And instead of grappling with the complex messages that people are sending us, and trying to find the solutions in the shades of grey, politicians of all parties are attached to solutions that are black or white, dividing us further. 

Anyone in Labour, or any party, who claims that we can sit on the margins and wait for politics to “settle down” will rightly be consigned to history. 

The future shape of the UK, how we govern ourselves and how our economy and society should develop, is now the single biggest political question we face. 

Politics driven by nationalism and identity, which were for so long mostly confined to Scotland, have now taken their place firmly in the mainstream of all UK politics. 

Continuing to pull our country in these directions risks breaking the United Kingdom once and for all. 

I believe we need to reaffirm our belief in the UK for the 21st century. 

Over time, political power has become concentrated in too few hands. Power and wealth hoarded in one corner of our United Kingdom has not worked for the vast majority of people.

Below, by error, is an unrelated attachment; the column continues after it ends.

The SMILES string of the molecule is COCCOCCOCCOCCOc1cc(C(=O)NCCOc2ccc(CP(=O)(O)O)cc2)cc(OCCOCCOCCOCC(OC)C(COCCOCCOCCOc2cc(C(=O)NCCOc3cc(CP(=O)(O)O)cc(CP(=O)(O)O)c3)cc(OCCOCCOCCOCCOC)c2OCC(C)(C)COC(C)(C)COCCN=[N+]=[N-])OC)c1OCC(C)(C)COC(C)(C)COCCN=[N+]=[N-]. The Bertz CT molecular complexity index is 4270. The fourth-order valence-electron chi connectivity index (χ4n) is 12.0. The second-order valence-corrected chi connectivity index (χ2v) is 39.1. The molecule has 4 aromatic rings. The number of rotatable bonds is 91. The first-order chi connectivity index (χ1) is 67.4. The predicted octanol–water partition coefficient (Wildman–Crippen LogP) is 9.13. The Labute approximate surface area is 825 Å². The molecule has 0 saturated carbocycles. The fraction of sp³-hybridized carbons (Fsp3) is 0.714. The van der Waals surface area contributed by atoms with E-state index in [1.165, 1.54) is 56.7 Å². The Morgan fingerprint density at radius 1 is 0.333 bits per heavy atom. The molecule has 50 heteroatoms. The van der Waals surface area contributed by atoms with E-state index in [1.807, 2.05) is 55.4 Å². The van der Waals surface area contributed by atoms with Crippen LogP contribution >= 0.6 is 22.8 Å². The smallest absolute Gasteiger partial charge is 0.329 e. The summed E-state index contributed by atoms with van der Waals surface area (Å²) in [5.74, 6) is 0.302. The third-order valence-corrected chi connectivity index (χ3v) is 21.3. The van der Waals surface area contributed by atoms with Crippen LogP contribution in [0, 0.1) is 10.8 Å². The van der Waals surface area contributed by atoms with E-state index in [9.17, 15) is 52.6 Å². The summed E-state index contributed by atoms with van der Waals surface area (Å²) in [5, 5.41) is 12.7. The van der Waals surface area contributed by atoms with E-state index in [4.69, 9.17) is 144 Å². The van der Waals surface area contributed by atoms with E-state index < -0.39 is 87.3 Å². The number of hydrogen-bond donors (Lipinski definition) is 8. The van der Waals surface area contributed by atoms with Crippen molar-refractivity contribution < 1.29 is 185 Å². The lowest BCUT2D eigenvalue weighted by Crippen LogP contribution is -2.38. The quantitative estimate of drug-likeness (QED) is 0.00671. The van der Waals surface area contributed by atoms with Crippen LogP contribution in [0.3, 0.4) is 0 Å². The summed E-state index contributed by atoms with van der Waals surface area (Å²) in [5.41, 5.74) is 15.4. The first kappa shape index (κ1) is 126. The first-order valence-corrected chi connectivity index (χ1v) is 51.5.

That is why the time has come for the rest of the UK to follow where Scotland led in the 1980s and 1990s and establish a People’s Constitutional Convention to re-establish the UK for a new age. 

The convention should bring together groups to deliberate on the future of our country and propose a way forward that strengthens the UK and establishes a new political settlement for the whole of our country. 

After more than 300 years, it is time for a new Act of Union to safeguard our family of nations for generations to come.

This would mean a radical reshaping of our country along federal lines where every component part of the United Kingdom – Scotland, Wales, Northern Ireland and the English regions – take more responsibility for what happens in their own communities, but where we still maintain the protection of being part of a greater whole as the UK. 

The United Kingdom provides the redistribution of wealth that defines our entire Labour movement, and it provides the protection for public finance in Scotland that comes from being part of something larger, something good, and something worth fighting for. 

Kezia Dugdale is the leader of the Scottish Labour party.